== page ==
Taking Zinc supplements could help to cure coughs and colds and speed up your recovery by TWO days, study claims
- Researchers examined if zinc could reduce the risk of respiratory infections
- Studies found vitamin slightly reduced infection rates and cut length of illness
- But it is unclear how much should be taken and how long for, they found
Coughs and colds could be staved off by taking zinc supplements, a study suggests.
Australian researchers reviewed dozens of studies looking at the nutrient’s effect on respiratory tract infections.
They concluded there’s ‘some evidence’ zinc may prevent symptoms, which can also include a runny nose, high temperature and headaches.
And the illness clears up two days earlier among people taking the supplement, on average.
But the team admitted more trials were needed before saying it can work against Covid.
Zinc is important for immune function, inflammation and digestion and is found in meat, shellfish, cheese and bread.
The NHS says people can get all of the recommended amount — 9.5mg for men and 7mg for women —through a varied and balanced diet.
Health chiefs also warn against taking too much of the nutrient through supplements because it reduces how much copper the body can absorb — which can lead to an iron deficiency and weakened bones.
Researchers concluded there is ‘some evidence’ zinc may prevent symptoms — such as coughing, congestion and a sore throat — and shorten the duration of respiratory infections
Academics at Western Sydney University examined 28 existing trials of zinc on RTIs involving almost 5,500 people.
The review, published in BMJ Open, found taking zinc orally or through a nasal spray prevented five respiratory tract infections in 100 people per month.
What does zinc do?
Zinc helps with making new cells and enzymes and healing wounds.
It also processes carbohydrates, fat and protein from food.
Good sources of zinc include meat, shellfish, bread, cereal and dairy foods, such as cheese.
An man needs around 9.5mg of zinc per day, while a woman requires around 7mg.
Taking too much zinc reduces the amount of copper the body can absorb, which can lead to anemia and weakened bones.
Health chiefs say you should be able to get all the zinc required from eating a balanced diet.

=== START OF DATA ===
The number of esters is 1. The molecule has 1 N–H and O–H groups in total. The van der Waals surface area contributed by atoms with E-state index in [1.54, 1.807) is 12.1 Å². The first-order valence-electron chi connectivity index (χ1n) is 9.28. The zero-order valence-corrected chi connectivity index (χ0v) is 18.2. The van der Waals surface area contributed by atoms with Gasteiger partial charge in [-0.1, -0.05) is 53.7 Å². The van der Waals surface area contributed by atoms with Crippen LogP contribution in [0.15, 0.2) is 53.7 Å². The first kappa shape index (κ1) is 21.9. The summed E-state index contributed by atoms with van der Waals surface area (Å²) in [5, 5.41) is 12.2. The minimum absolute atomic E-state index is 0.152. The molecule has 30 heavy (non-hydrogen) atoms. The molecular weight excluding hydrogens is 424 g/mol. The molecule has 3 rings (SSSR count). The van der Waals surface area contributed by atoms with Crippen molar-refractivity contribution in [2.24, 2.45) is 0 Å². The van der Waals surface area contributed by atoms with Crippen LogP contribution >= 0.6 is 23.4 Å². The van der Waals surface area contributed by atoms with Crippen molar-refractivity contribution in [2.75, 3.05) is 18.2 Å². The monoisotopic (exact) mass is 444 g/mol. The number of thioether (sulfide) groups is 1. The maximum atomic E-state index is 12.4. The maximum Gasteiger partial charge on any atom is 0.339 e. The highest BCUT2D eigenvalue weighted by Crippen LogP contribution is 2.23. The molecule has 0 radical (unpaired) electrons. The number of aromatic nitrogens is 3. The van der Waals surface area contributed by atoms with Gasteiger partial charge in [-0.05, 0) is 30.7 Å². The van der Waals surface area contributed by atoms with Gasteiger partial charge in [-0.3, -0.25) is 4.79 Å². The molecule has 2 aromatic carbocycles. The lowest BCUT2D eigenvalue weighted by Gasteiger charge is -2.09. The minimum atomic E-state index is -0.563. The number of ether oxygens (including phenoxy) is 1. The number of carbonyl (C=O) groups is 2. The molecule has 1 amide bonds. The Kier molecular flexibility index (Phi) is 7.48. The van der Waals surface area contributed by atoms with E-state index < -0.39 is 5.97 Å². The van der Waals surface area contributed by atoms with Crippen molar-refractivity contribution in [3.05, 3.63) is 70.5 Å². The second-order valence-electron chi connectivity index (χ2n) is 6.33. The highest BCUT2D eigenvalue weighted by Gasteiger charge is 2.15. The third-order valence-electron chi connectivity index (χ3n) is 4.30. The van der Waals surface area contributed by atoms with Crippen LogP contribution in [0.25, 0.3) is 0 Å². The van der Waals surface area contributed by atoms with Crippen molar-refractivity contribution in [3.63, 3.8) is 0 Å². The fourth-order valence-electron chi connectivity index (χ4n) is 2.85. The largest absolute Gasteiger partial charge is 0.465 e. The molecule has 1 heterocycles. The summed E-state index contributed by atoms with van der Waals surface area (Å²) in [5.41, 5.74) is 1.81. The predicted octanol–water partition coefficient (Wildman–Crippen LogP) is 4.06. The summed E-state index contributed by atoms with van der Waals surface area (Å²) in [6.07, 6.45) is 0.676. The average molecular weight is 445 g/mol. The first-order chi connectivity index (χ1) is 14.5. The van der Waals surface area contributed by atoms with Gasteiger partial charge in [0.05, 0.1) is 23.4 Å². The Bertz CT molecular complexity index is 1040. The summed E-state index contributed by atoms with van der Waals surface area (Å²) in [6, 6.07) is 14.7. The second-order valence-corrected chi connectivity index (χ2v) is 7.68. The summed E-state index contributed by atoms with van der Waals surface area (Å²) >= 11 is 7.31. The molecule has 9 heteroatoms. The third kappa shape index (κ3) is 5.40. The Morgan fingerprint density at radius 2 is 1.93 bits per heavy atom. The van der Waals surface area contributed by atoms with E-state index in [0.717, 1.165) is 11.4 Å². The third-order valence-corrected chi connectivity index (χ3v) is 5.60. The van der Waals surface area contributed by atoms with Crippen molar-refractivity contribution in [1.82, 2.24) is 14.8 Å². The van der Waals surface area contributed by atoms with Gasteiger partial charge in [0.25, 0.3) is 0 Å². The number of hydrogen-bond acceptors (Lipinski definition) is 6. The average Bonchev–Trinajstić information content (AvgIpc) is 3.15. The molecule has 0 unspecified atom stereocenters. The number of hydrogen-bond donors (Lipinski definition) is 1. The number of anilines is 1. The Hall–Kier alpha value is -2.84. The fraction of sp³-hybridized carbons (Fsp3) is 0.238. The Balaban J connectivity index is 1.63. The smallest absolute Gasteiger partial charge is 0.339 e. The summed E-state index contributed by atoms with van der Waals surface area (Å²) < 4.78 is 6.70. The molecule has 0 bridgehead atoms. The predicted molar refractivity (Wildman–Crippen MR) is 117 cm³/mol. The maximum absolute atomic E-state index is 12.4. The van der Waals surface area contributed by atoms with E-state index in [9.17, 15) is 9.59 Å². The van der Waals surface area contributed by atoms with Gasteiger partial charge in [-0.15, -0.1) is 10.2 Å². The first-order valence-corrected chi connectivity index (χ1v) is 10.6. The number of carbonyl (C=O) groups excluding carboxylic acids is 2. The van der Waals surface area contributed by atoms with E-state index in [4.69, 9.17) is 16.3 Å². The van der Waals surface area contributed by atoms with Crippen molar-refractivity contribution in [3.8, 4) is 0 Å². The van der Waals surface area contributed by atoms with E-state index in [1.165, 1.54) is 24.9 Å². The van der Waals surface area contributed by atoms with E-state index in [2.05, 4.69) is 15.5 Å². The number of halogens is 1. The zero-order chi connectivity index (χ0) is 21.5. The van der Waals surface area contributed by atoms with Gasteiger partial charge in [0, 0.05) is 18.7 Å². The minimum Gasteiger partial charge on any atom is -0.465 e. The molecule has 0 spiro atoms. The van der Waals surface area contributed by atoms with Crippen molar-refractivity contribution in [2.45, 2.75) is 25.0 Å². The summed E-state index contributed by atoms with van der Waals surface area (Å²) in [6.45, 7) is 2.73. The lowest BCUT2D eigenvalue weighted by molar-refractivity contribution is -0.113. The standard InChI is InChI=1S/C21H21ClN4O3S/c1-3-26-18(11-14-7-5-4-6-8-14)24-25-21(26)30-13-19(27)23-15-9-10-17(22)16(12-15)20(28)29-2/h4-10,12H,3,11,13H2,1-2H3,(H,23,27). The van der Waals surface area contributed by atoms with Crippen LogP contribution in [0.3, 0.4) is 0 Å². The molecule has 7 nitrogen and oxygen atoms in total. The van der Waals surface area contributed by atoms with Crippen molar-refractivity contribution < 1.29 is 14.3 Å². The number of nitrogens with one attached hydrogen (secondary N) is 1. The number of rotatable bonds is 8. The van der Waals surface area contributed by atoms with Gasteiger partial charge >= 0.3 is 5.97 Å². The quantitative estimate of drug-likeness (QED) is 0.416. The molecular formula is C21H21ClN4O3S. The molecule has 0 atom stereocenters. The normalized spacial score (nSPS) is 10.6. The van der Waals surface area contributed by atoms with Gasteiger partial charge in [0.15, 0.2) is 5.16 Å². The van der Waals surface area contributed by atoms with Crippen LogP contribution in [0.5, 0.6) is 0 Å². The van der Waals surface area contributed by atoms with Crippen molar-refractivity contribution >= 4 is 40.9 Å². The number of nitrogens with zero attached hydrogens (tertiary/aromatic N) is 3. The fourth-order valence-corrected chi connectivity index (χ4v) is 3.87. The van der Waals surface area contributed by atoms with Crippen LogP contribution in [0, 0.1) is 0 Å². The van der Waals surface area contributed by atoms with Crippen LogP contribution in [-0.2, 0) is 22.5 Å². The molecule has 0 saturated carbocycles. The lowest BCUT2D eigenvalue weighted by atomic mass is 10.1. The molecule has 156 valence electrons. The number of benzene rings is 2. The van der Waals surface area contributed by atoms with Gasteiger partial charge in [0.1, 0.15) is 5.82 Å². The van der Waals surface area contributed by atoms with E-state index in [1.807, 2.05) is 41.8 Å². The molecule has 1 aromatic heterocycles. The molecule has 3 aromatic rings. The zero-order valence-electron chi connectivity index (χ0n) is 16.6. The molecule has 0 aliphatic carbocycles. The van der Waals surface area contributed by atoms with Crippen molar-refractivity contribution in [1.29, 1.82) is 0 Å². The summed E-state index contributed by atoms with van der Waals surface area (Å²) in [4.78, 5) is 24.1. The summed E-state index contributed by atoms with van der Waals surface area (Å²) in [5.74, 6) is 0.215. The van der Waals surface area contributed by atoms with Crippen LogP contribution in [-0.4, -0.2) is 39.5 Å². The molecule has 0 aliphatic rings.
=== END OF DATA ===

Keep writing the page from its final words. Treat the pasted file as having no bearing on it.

They advise against taking more than 25mg supplements of zinc per day unless told to by a doctor.
And people who took zinc got better two days earlier on average, compared to those given a placebo supplement.
Some 19 more adults per 100 still had symptoms on the seventh day of illness if they didn’t have zinc, according to trial data.
The vitamin didn’t improve patients’ average daily symptom severity, but there was an improvement on day three among those who took it, compared to those who did not.
However, supplements didn’t reduce the risk of developing symptoms after catching rhinovirus — one of the major causes of the common cold.
And those who took zinc were 40 per cent more likely to have mild side effects, such as nausea and mouth or nose irritation.
The studies did not identify any serious side effects from taking zinc, but the researchers said these ‘cannot be ruled out’ because the studies were small, so may not identify rare events.
Researchers said they could not examine whether the vitamin was effective against Covid because results from these trials were pending at the time of their analysis.
The vitamin was touted as a Covid treatment earlier in the pandemic, but trials have since found that it has no noticeable effect.
The team concluded zinc is a viable option for people seeking to self-manage respiratory infections because it appears to have ‘marginal benefits’ and does not carry potential risks of other over-the-counter medication.
But lead researcher Dr Jennifer Hunter said there is ‘considerable uncertainty’ over how zinc should be taken.
A recommended dose is yet to be determined, but as little as 15mg per day may be effective, their analysis found.
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